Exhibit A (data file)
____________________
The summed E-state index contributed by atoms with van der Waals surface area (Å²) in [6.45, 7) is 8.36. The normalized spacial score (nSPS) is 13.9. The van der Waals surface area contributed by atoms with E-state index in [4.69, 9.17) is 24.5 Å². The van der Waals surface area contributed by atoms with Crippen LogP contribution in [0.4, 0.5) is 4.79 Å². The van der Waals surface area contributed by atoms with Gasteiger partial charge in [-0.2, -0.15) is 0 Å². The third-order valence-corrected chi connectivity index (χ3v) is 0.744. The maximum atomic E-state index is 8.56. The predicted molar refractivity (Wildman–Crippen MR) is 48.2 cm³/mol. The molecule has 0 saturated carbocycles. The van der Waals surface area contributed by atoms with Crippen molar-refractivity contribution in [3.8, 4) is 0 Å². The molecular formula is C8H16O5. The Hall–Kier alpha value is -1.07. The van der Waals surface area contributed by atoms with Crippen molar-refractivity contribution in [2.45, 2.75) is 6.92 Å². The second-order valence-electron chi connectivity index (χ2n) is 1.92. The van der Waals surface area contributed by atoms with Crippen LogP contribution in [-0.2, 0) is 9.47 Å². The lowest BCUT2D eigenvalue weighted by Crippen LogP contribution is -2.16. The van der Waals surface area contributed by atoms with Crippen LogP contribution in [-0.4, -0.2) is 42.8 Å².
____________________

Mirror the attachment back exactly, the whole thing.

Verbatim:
The summed E-state index contributed by atoms with van der Waals surface area (Å²) in [6.45, 7) is 8.36. The normalized spacial score (nSPS) is 13.9. The van der Waals surface area contributed by atoms with E-state index in [4.69, 9.17) is 24.5 Å². The van der Waals surface area contributed by atoms with Crippen LogP contribution in [0.4, 0.5) is 4.79 Å². The van der Waals surface area contributed by atoms with Gasteiger partial charge in [-0.2, -0.15) is 0 Å². The third-order valence-corrected chi connectivity index (χ3v) is 0.744. The maximum atomic E-state index is 8.56. The predicted molar refractivity (Wildman–Crippen MR) is 48.2 cm³/mol. The molecule has 0 saturated carbocycles. The van der Waals surface area contributed by atoms with Crippen molar-refractivity contribution in [3.8, 4) is 0 Å². The molecular formula is C8H16O5. The Hall–Kier alpha value is -1.07. The van der Waals surface area contributed by atoms with Crippen molar-refractivity contribution in [2.45, 2.75) is 6.92 Å². The second-order valence-electron chi connectivity index (χ2n) is 1.92. The van der Waals surface area contributed by atoms with Crippen LogP contribution in [-0.2, 0) is 9.47 Å². The lowest BCUT2D eigenvalue weighted by Crippen LogP contribution is -2.16. The van der Waals surface area contributed by atoms with Crippen LogP contribution in [-0.4, -0.2) is 42.8 Å².